Obsessed with Financial Independence
Many FIRE bloggers set a date when they expect to retire. Some shout it out to the world, while others keep it to themselves, afraid of jinxing it if they share it publicly.
We create excel sheets and compulsively check the numbers by running them through different retirement calculators. We zoom in on THE DATE and suddenly, it becomes the focus of our existence.
Suddenly, we find ourselves living in negative numbers.
Today it is day -3625. In three thousand six hundred and twenty five days I will retire. On that day I will have achieved my goal.
The result is that instead of living our lives and enjoying the journey to financial independence and early retirement, we turn the process into a prison sentence, where we are serving time.
The danger of focusing on the future
When we focus exclusively on something that can only happen in the future, we endanger our happiness in the here and now. Instead of celebrating our successes and feeling grateful for all the blessings in our present life, we yearn for a future date and despair about how long it will take to get there.
This definitely happened to me when I first set up Smelling Freedom two years ago. I started off really excited and I created lots of spreadsheets working out different early retirement scenarios. I then realized that I would indeed get there, but that it would take a few years.
I set a date and even put a counter on my phone. The result was a disaster – I ended up obsessing about how long it would take to get there. In the end I took a whole year’s break from blogging in order to break the cycle of anxiety that I had managed to get myself caught up in.
Uncertainty and the Need for Closure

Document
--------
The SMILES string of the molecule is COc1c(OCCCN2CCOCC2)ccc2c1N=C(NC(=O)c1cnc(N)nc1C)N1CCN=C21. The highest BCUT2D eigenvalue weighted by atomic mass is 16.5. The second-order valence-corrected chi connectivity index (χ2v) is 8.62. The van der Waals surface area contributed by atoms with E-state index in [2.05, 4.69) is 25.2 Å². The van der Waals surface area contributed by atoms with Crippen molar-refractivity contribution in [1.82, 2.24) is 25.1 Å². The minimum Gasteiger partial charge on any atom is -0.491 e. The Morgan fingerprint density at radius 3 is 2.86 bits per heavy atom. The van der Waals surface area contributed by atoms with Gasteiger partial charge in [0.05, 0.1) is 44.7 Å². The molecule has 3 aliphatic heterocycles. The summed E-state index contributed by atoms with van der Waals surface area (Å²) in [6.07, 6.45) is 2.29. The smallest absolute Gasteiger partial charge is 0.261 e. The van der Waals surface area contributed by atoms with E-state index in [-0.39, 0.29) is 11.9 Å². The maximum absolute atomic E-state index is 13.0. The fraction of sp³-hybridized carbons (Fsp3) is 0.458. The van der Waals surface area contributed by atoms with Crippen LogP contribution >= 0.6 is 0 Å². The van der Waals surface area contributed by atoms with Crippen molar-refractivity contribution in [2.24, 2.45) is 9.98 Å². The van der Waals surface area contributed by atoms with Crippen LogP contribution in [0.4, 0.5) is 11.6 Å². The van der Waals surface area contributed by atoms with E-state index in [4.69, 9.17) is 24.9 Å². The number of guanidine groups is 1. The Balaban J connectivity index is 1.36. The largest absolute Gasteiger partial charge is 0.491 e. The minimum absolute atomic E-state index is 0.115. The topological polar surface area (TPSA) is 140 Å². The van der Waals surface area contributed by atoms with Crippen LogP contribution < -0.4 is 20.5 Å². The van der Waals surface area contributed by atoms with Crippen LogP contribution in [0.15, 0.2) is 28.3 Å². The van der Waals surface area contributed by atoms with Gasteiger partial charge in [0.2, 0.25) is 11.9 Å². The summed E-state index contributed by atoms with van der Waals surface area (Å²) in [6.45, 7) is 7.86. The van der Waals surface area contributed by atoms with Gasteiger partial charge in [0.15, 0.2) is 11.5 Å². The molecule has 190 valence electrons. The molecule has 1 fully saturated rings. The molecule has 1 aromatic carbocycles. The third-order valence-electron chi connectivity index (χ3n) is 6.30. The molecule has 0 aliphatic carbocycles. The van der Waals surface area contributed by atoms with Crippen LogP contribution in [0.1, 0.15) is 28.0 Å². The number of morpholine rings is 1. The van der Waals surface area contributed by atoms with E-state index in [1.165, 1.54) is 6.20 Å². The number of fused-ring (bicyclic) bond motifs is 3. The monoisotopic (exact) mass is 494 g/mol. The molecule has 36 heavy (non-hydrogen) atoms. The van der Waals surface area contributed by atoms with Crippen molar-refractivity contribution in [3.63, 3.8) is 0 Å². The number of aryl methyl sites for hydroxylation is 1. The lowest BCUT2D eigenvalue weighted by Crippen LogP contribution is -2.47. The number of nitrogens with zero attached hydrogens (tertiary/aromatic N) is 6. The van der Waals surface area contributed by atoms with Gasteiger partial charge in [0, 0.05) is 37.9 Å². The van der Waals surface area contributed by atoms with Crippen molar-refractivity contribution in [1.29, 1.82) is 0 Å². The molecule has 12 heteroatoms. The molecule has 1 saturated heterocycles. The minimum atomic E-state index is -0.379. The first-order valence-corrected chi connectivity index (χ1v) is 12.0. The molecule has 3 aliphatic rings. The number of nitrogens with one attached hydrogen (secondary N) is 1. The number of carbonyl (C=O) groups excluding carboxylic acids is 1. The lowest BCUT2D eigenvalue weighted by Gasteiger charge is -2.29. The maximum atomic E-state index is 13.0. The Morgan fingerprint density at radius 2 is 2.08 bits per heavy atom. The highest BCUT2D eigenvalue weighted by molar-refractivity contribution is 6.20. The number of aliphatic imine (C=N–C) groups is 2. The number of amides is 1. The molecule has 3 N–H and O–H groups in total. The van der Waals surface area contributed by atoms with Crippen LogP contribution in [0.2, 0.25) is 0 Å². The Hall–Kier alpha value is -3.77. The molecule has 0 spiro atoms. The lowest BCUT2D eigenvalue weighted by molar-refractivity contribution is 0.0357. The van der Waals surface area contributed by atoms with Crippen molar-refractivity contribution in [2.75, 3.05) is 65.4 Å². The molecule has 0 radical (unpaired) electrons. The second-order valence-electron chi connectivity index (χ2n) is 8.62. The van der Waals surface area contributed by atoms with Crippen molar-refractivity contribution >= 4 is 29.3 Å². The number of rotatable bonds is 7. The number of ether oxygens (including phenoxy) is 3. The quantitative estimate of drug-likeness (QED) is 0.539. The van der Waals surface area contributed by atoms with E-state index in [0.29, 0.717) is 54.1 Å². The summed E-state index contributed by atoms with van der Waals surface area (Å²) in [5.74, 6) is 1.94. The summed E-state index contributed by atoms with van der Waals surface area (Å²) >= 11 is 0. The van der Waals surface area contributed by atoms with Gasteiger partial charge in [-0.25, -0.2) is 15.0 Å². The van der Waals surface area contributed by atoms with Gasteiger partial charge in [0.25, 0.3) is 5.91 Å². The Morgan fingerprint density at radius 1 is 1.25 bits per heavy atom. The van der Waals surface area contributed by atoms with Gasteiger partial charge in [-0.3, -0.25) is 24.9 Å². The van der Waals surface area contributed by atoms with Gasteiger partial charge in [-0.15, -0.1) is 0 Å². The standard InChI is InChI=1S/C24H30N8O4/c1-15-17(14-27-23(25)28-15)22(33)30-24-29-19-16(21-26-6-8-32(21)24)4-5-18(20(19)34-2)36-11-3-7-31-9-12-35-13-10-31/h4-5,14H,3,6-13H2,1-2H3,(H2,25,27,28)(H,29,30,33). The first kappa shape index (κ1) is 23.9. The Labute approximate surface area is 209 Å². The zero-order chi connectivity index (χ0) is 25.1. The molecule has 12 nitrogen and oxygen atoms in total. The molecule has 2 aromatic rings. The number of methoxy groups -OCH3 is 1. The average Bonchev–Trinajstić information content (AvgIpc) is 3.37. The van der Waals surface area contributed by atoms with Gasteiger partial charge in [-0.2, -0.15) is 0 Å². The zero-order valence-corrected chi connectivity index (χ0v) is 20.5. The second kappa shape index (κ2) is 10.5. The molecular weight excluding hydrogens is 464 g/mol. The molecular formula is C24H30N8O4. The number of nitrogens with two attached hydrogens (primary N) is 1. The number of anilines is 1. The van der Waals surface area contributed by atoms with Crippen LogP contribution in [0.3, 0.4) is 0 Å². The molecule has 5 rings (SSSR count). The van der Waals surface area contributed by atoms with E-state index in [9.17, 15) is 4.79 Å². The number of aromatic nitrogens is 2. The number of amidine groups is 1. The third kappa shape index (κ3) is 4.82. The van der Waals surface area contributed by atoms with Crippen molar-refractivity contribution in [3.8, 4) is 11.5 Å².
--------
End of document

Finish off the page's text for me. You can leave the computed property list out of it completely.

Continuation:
Research about the psychology of waiting has shown that people who are waiting for a specific date such as an examination result, a wedding or early retirement, exhibit a number of anxious behaviours.
- Rumination: This involves thinking about the event you are waiting for and worrying about potential negative outcomes. The typical FIRE blogger would think about the markets or worry that he or she won’t find a tenant for a rental investment. They could also worry about sequence of events risk or whether the safe withdrawal rate is safe enough, or health insurance, or the myriad of other things that could put a spoke in the wheels of their plans.
- Need for closure: People are usually not very tolerant of uncertainty, and they like to get things over and done with. This means that when they find themselves faced with a situation that could take them years to resolve, their anxiety levels spike.
We all struggle with the anxiety of uncertainty and waiting. However obviously people with different characters would be impacted to differing degrees. Those who, like me, dislike uncertainty and have a high need for closure, would struggle much more than others who are much more comfortable with the unknown and do not mind waiting. Our propensity for optimism or pessimism also impacts our outlook on life and the way we feel when waiting for a much desired future event.
So what can we do to overcome these struggles?
I have found that it helps to force myself to stop ruminating on the numbers and reaching financial independence. I have taken up different hobbies and I focus on my immediate successes. I run, I read and I knit. I make time for my family and friends.
I also sit and think about the many blessings I have in my life and how great my here and now is.
In other words I tell myself that I do not need to wait till I retire in order to be happy. I can be happy today.
It’s good to plan and important to have goals. However we need to be careful that we do not allow these targets to become the centre of our existence. Aiming for financial independence and a happy and satisfying early retirement is definitely a very important and life defining goal. However for those of us who still have a long way to go until we get there, I recommend breaking out of the prison of our anxieties and expectations and focusing on being happy now.
Our journey to FIRE should not be just about the destination, but also about the journey.